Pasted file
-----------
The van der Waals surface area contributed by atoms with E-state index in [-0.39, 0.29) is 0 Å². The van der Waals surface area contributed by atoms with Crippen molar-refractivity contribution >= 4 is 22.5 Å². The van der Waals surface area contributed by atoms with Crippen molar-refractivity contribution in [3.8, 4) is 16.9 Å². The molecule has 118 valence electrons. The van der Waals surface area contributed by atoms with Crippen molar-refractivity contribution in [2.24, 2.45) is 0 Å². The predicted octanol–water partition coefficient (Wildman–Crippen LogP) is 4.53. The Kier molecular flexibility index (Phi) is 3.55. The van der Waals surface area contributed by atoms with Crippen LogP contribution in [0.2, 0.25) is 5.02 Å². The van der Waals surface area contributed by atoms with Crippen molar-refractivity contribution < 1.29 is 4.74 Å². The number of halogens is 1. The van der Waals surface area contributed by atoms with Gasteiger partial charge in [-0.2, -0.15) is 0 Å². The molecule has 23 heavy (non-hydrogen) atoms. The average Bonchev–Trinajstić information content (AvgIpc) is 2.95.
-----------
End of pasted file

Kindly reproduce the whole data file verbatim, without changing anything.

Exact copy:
The van der Waals surface area contributed by atoms with E-state index in [-0.39, 0.29) is 0 Å². The van der Waals surface area contributed by atoms with Crippen molar-refractivity contribution >= 4 is 22.5 Å². The van der Waals surface area contributed by atoms with Crippen molar-refractivity contribution in [3.8, 4) is 16.9 Å². The molecule has 118 valence electrons. The van der Waals surface area contributed by atoms with Crippen molar-refractivity contribution in [2.24, 2.45) is 0 Å². The predicted octanol–water partition coefficient (Wildman–Crippen LogP) is 4.53. The Kier molecular flexibility index (Phi) is 3.55. The van der Waals surface area contributed by atoms with Crippen LogP contribution in [0.2, 0.25) is 5.02 Å². The van der Waals surface area contributed by atoms with Crippen molar-refractivity contribution < 1.29 is 4.74 Å². The number of halogens is 1. The van der Waals surface area contributed by atoms with Gasteiger partial charge in [-0.2, -0.15) is 0 Å². The molecule has 23 heavy (non-hydrogen) atoms. The average Bonchev–Trinajstić information content (AvgIpc) is 2.95.